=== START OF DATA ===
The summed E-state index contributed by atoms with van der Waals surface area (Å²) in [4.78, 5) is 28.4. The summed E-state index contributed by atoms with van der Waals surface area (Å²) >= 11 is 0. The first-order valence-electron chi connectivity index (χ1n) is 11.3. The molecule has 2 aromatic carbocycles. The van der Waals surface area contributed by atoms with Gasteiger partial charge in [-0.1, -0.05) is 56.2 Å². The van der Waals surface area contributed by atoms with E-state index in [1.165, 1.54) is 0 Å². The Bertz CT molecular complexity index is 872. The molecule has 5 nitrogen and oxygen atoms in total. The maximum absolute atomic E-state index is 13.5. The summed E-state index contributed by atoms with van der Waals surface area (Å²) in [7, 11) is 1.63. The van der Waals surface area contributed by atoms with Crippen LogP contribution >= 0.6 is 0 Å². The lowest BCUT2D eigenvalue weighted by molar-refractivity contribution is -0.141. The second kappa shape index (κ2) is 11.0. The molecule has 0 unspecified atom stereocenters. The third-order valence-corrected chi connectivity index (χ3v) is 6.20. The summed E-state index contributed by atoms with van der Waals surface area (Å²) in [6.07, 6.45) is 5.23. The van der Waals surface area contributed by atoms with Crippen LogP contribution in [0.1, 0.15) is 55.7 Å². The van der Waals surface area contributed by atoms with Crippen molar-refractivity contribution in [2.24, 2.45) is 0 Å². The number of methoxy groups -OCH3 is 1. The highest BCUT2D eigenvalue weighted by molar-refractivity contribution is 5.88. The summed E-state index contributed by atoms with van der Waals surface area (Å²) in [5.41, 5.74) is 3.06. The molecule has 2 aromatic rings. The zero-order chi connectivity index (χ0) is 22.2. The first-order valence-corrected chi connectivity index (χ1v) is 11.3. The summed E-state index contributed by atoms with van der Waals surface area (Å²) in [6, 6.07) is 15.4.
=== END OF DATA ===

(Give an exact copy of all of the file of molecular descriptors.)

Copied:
The summed E-state index contributed by atoms with van der Waals surface area (Å²) in [4.78, 5) is 28.4. The summed E-state index contributed by atoms with van der Waals surface area (Å²) >= 11 is 0. The first-order valence-electron chi connectivity index (χ1n) is 11.3. The molecule has 2 aromatic carbocycles. The van der Waals surface area contributed by atoms with Gasteiger partial charge in [-0.1, -0.05) is 56.2 Å². The van der Waals surface area contributed by atoms with E-state index in [1.165, 1.54) is 0 Å². The Bertz CT molecular complexity index is 872. The molecule has 5 nitrogen and oxygen atoms in total. The maximum absolute atomic E-state index is 13.5. The summed E-state index contributed by atoms with van der Waals surface area (Å²) in [7, 11) is 1.63. The van der Waals surface area contributed by atoms with Crippen LogP contribution >= 0.6 is 0 Å². The lowest BCUT2D eigenvalue weighted by molar-refractivity contribution is -0.141. The second kappa shape index (κ2) is 11.0. The molecule has 0 unspecified atom stereocenters. The third-order valence-corrected chi connectivity index (χ3v) is 6.20. The summed E-state index contributed by atoms with van der Waals surface area (Å²) in [6.07, 6.45) is 5.23. The van der Waals surface area contributed by atoms with Crippen LogP contribution in [0.1, 0.15) is 55.7 Å². The van der Waals surface area contributed by atoms with Crippen molar-refractivity contribution in [2.24, 2.45) is 0 Å². The number of methoxy groups -OCH3 is 1. The highest BCUT2D eigenvalue weighted by molar-refractivity contribution is 5.88. The summed E-state index contributed by atoms with van der Waals surface area (Å²) in [5.41, 5.74) is 3.06. The molecule has 2 aromatic rings. The zero-order chi connectivity index (χ0) is 22.2. The first-order valence-corrected chi connectivity index (χ1v) is 11.3. The summed E-state index contributed by atoms with van der Waals surface area (Å²) in [6, 6.07) is 15.4.